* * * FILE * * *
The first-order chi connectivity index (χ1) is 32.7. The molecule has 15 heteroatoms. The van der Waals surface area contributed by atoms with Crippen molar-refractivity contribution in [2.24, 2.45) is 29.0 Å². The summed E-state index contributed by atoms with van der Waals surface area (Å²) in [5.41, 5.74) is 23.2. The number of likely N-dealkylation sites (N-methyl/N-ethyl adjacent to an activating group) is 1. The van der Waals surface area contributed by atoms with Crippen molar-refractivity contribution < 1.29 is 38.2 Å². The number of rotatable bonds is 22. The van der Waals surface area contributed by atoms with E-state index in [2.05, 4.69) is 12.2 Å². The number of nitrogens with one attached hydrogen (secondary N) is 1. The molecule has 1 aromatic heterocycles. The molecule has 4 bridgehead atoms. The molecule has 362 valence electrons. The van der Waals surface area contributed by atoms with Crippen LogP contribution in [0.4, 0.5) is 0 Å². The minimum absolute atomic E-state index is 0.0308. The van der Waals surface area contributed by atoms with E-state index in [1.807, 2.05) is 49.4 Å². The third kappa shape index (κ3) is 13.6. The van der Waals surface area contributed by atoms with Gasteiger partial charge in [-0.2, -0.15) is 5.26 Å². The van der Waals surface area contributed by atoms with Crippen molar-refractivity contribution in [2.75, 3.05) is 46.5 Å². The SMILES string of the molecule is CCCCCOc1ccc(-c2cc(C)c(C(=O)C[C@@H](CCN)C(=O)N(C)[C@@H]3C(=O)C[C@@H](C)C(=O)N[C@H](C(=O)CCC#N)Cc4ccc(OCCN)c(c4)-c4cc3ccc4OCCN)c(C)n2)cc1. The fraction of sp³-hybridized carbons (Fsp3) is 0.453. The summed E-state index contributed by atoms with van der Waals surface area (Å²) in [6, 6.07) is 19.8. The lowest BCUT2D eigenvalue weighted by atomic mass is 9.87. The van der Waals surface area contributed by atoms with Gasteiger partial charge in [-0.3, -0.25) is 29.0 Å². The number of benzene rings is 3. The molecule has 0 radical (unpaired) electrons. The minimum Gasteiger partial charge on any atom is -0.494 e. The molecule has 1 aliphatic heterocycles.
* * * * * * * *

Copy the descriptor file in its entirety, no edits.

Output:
The first-order chi connectivity index (χ1) is 32.7. The molecule has 15 heteroatoms. The van der Waals surface area contributed by atoms with Crippen molar-refractivity contribution in [2.24, 2.45) is 29.0 Å². The summed E-state index contributed by atoms with van der Waals surface area (Å²) in [5.41, 5.74) is 23.2. The number of likely N-dealkylation sites (N-methyl/N-ethyl adjacent to an activating group) is 1. The van der Waals surface area contributed by atoms with Crippen molar-refractivity contribution < 1.29 is 38.2 Å². The number of rotatable bonds is 22. The van der Waals surface area contributed by atoms with E-state index in [2.05, 4.69) is 12.2 Å². The number of nitrogens with one attached hydrogen (secondary N) is 1. The molecule has 1 aromatic heterocycles. The molecule has 4 bridgehead atoms. The molecule has 362 valence electrons. The van der Waals surface area contributed by atoms with Crippen LogP contribution in [0.4, 0.5) is 0 Å². The minimum absolute atomic E-state index is 0.0308. The van der Waals surface area contributed by atoms with E-state index in [1.807, 2.05) is 49.4 Å². The third kappa shape index (κ3) is 13.6. The van der Waals surface area contributed by atoms with Gasteiger partial charge in [-0.2, -0.15) is 5.26 Å². The van der Waals surface area contributed by atoms with Crippen molar-refractivity contribution in [2.75, 3.05) is 46.5 Å². The SMILES string of the molecule is CCCCCOc1ccc(-c2cc(C)c(C(=O)C[C@@H](CCN)C(=O)N(C)[C@@H]3C(=O)C[C@@H](C)C(=O)N[C@H](C(=O)CCC#N)Cc4ccc(OCCN)c(c4)-c4cc3ccc4OCCN)c(C)n2)cc1. The fraction of sp³-hybridized carbons (Fsp3) is 0.453. The summed E-state index contributed by atoms with van der Waals surface area (Å²) in [6, 6.07) is 19.8. The lowest BCUT2D eigenvalue weighted by atomic mass is 9.87. The van der Waals surface area contributed by atoms with Gasteiger partial charge in [-0.3, -0.25) is 29.0 Å². The number of benzene rings is 3. The molecule has 0 radical (unpaired) electrons. The minimum Gasteiger partial charge on any atom is -0.494 e. The molecule has 1 aliphatic heterocycles.